Mastery of lead guitar vibrato intonation is a key part of what makes the Lydian mode guitar licks I showed you earlier sound so good.

Here how to achieve prefect intonation in your vibrato: 

- Consistency – this means the bends of your vibrato guitar phrasing ought to be the same width and speed for the entire duration of your vibrato. 

If they are not, your lead guitar solos will sound out of control (and it ruins the beautiful floating feeling inherent in Lydian mode guitar licks)

Here is what I mean:

- Proper balance of speed and width – The width of your vibrato refers to the size of the bends (pulses) that make the vibrato happen. The speed of vibrato is the frequency with which they occur.

When your vibrato guitar phrasing is fast and narrow, your guitar soloing sounds nervous and frantic. And when your vibrato is slow and wide, it no longer sounds like ‘vibrato’ (it sound like slow bends).

Generally speaking, the faster your vibrato, the wider it ought to be. And the slower it is, the narrower it ought to be. 

(You can hear great examples of controlled vibrato in the Lydian mode guitar licks I played for you earlier.) 

- Timing – your guitar phrasing (and especially – the Lydian mode guitar licks I taught you) will sound best when your vibrato is in sync with the tempo of the track you are soloing over.

To see how to do this, watch this guitar soloing video:

To see even more nuances to how vibrato can affect the phrasing of your guitar licks (in a guitar solo that ‘isn’t’ based on the Lydian mode), watch this video.

Lead Guitar Soloing Tip #3: Practice Your Guitar Phrasing With Slides

Slides seem like the most simplistic and obvious of all guitar soloing techniques, right?

Well, there is more to them than it might seem at first, mainly because:

There are lots of different types of lead guitar slides (all of which sound great when used with guitar licks from the Lydian mode), such as:

Ascending slides – here you simply slide from a lower (pitch) note in your guitar lick to a higher note as you play your guitar solo.

Descending slides – the reverse of the above. You simply slide from a higher pitch in your guitar lick to a lower note, as you play your guitar solo.

Backslides – this is where you play a note, then slide up (or down) from it and immediately return back to the note you started. But al 3 of these guitar phrasing events are ornaments of ONE note – not 3 separate notes.

Watch this lead guitar video that illustrates backslides in action: 

Super Slides – this means you slide up (or down) the string a distance of 1 octave or more. (Like this guitar phrasing video shows.) 

All of these lead guitar slide variations help make your guitar phrasing (and guitar licks) way more expressive (and they sound fantastic when soloing in the Lydian mode).

Lead Guitar Soloing Tip #4: Refine Your Guitar Licks Using Guitar Phrasing Variations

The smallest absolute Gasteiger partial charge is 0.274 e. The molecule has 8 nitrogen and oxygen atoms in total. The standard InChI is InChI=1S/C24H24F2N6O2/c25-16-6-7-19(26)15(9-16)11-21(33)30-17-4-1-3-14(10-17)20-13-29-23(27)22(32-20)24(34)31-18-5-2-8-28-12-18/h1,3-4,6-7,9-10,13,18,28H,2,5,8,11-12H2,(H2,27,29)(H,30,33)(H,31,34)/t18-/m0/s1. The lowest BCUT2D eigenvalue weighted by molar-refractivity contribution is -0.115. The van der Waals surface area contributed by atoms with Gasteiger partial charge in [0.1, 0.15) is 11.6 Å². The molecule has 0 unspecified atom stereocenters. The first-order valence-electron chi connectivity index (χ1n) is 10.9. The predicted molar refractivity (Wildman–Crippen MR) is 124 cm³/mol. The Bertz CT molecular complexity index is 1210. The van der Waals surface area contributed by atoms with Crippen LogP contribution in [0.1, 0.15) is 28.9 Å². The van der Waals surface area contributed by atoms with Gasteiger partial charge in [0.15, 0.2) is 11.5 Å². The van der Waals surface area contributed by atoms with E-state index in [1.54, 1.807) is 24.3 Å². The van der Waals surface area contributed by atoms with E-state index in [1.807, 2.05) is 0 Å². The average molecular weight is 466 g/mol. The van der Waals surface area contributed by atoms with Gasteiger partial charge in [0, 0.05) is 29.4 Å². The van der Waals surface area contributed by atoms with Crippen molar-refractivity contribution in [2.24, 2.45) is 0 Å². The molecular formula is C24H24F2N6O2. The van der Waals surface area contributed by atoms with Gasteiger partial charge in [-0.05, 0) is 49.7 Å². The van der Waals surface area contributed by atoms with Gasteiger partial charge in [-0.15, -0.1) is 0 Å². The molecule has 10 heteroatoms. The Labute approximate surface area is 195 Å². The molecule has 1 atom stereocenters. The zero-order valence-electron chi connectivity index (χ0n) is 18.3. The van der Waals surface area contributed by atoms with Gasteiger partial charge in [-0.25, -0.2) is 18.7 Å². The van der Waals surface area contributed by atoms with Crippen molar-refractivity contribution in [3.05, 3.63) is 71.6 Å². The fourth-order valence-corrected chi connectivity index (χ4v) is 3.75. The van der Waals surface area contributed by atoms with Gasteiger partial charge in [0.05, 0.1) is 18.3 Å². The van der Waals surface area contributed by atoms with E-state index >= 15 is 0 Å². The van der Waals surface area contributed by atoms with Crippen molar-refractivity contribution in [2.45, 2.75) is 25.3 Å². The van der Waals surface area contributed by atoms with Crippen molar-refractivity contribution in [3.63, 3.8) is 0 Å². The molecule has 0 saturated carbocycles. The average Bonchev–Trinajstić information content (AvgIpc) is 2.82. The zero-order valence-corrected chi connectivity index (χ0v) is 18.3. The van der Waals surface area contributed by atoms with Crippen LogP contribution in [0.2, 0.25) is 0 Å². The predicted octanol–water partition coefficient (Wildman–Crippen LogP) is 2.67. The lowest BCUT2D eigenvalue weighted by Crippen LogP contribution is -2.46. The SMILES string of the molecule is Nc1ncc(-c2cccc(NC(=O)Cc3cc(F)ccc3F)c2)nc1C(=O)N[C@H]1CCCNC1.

The #1 mistake I hear when I listen to guitarists “practice” their guitar phrasing is: they only play each lick once... and immediately move on to the next guitar lick in their solo.

Problem is: this doesn't give you a chance to truly make the lick sound great. That is something you can only do when you:

  1. Repeat the guitar lick more than once.

  2. Ask yourself what you did (and didn’t) like about its guitar phrasing.

  3. Decide what adjustments you want to make on the next repetition to make the guitar phrasing more expressive.

  4. Repeat the same guitar lick with new phrasing to make it better. 

(That was the exact process I used to refine the Lydian mode guitar licks you heard earlier.)

As you repeat your lead guitar licks, add other guitar phrasing ornaments (such as double stops, harmonics and rakes) and vary what notes they are used on.

Watch this video that shows this process in action: 

Lead Guitar Soloing Tip #5: Learn (And Practice Playing Guitar Solos With) Other Emotional Scales

As cool as the Lydian mode is, it’s far from the only guitar scale you can play emotional guitar solos with.

Some of my other favorites include:

- The Hirajoshi scale (oriental pentatonic scale that is basically like a minor arpeggio with a 9th and a b6 added). Because it has only 5 notes, it fits into A LOT of musical contexts (and it’s a great scale to mix together with the regular minor pentatonic scale.

- The 5th mode of melodic minor (also known as the Mixolydian b6th scale). This – hands down -  is my favorite scale of all time. And (in my opinion) it conveys the most emotion and sadness.

So, if you love hearing the bittersweet and melancholy sound in your guitar licks and solos, then use this scale (combined with the wide/thick vibrato, dramatic slides and soulful string bends).

This video shows you how: 

Bonus tip: When you learn any guitar scale (including the Lydian mode), memorize ALL of its shapes all over the fretboard. This way you can use your entire guitar fretboard to solo and not be limited to just one area of the guitar neck. 

Now that you know how to play Lydian mode guitar licks with cool guitar phrasing, the next step is to learn even more lead guitar phrasing techniques that make you sound more creative and expressive, no matter if you play fast or slow. I show you how in my free eGuide: The Secret To Adding Fire & Emotion To Any Guitar Lick... Even if You Can’t Play Guitar Fast Yet. Download it today and discover the lead guitar phrasing secrets most guitarists will never know.

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Tom Hess
About Tom Hess: Tom Hess is a guitar teacher, music career mentor and guitar teacher trainer. He teaches rock guitar lessons online to students from all over the world and conducts instructional live guitar training events attended by musicians from over 50 countries.